Photo credit: Kaydens Korner
The Pennsylvania Senate passed a law on Thursday aimed at reforming child custody.
Senate Bill 78, known as Kayden’s Law, is endorsed by both parties. It happened 46 to 4 and next leads to the Pennsylvania House.
The law was introduced by State Sen. Steve Santarsiero, a Democrat from Lower Makefield Township, and State Sen. Lisa Baker, a Republican serving the counties of Lucerne, Pike, Susquehanna, Wayne and Wyoming. The two are the chairmen of the Pennsylvania Senate Judiciary Committee.
The Santarsiero office called the bill “a milestone in legislation that will save the lives of children”.
Kayden’s law would reform the custody hearing process by strengthening the factors that judges in Pennsylvania must consider when deciding on custody and visit abuse, and recommends the state court system to add an annual training program for judges and court staff.
“Make no mistake, if Senate Bill 78 is signed, it will save children’s lives,” said Santarsiero. “No child in Pennsylvania should ever be left alone with an abuser, period. Kayden’s law will help ensure that this never happens again. “
State Senator Steve Santarsiero speaking to reporters.
Photo credit: PA Internet News Service
Baker stated, “Too many terrible tragedies are being explained away on the unacceptable excuse that no system can protect everyone or foresee the actions of violent people. Our responsibility in protecting children is to take all reasonable steps to keep them safe from harm. “
In 2018, Kayden Mancuso, 7 years old, a Lower Makefield Township resident and Pennsbury elementary school student, was killed by her father during an unattended visit to Philadelphia. Her father, who had committed suicide, had a history of threats, but a district judge had authorized unattended visits. The girl’s death has put the spotlight on custody proceedings, including the national press.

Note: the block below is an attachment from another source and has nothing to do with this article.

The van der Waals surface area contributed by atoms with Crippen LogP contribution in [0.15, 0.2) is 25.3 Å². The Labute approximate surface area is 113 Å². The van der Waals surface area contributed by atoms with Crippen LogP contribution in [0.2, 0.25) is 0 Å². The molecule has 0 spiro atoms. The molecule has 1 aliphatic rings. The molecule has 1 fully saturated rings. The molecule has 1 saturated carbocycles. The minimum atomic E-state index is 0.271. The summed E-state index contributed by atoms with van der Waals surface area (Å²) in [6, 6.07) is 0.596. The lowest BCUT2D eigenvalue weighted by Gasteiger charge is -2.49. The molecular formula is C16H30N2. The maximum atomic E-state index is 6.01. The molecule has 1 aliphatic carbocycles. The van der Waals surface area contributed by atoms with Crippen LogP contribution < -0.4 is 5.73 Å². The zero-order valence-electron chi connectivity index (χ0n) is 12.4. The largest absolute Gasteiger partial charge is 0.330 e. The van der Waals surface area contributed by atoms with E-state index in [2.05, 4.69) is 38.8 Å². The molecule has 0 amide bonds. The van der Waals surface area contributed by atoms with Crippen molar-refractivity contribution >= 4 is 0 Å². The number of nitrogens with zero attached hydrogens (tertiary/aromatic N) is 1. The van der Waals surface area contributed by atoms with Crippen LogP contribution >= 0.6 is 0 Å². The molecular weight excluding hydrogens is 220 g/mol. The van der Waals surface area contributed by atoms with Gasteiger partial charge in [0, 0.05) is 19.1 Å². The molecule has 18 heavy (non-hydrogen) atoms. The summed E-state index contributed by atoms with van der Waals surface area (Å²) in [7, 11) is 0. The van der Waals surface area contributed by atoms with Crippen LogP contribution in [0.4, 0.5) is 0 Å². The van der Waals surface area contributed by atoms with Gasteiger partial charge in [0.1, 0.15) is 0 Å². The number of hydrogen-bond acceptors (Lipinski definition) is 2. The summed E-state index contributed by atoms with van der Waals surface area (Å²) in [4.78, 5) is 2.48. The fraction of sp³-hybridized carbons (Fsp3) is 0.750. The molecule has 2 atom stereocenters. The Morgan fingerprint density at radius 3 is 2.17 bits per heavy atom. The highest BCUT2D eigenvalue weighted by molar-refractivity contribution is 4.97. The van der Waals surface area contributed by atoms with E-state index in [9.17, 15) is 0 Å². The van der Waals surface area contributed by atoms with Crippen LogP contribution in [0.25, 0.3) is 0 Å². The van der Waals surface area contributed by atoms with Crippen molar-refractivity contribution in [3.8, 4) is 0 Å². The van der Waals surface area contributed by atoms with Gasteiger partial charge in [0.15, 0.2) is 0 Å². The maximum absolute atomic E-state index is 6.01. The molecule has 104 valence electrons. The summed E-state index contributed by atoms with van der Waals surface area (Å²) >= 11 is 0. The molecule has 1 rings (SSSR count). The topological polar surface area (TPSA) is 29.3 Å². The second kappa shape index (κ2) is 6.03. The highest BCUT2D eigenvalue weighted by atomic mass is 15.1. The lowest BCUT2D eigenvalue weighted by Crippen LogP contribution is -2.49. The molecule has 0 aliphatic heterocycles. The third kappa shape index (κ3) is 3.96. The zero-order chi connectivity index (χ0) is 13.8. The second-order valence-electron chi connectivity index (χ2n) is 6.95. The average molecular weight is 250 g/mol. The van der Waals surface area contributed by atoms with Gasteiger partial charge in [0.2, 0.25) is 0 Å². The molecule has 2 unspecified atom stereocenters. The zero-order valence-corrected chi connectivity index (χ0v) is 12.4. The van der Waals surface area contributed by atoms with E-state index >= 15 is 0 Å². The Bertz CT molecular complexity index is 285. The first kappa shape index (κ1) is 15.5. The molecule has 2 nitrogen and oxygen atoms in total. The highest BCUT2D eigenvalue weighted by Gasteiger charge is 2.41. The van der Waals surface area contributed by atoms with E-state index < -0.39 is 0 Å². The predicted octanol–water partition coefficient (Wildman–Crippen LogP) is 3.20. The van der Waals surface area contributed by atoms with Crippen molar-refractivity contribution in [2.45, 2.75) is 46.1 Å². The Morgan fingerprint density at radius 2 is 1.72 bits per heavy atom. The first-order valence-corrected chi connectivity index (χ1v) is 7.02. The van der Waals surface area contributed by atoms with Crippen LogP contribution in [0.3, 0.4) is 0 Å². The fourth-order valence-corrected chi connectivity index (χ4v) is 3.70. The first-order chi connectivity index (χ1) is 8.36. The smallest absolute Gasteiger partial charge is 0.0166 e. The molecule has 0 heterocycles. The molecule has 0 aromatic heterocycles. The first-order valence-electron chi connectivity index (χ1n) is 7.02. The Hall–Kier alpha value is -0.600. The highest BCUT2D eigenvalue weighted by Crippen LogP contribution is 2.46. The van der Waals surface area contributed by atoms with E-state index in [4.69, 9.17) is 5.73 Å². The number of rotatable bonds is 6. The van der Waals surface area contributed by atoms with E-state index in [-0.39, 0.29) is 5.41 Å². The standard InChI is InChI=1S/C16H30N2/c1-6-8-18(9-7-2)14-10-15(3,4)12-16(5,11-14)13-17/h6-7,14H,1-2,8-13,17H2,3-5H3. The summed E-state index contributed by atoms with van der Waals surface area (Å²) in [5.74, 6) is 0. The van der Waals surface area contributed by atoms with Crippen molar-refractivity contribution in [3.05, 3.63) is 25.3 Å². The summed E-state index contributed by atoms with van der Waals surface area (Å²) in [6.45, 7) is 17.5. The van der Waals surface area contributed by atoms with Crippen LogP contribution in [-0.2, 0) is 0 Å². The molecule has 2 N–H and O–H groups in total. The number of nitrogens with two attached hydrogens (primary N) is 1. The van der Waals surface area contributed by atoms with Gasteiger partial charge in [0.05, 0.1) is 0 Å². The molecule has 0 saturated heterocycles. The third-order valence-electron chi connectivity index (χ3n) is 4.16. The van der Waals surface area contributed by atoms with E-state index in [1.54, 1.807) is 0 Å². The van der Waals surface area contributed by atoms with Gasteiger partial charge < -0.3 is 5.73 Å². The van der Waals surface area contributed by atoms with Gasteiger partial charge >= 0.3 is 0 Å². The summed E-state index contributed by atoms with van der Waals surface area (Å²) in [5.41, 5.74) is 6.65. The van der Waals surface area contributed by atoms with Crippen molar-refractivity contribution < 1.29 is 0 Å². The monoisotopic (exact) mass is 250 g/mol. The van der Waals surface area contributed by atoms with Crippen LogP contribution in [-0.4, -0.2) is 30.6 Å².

State Representative Tina Davis, a Democrat from Bristol Township, and Perry Warren, a Democrat from Newtown Borough, both worked with lawyers on the issue, Santarsiero said.
Kayden’s mother, Kathy Sherlock, issued a statement in response to the Senate approval.
“We have worked so hard for years to make this day fair for Kayden and all of the children who are put at risk in family courts every day,” she said. “The Kayden Act could have saved my daughter if it had been in place in 2018. Let’s hope it will help other children who are currently suffering and at risk. “
The American Civil Liberties Union (ACLU) of Pennsylvania rejected the law earlier this year. The group said the law could have “unintended consequences” for families.
The Kayden Act was first introduced in 2019 but was not passed by lawmakers until its 2020 term expired.
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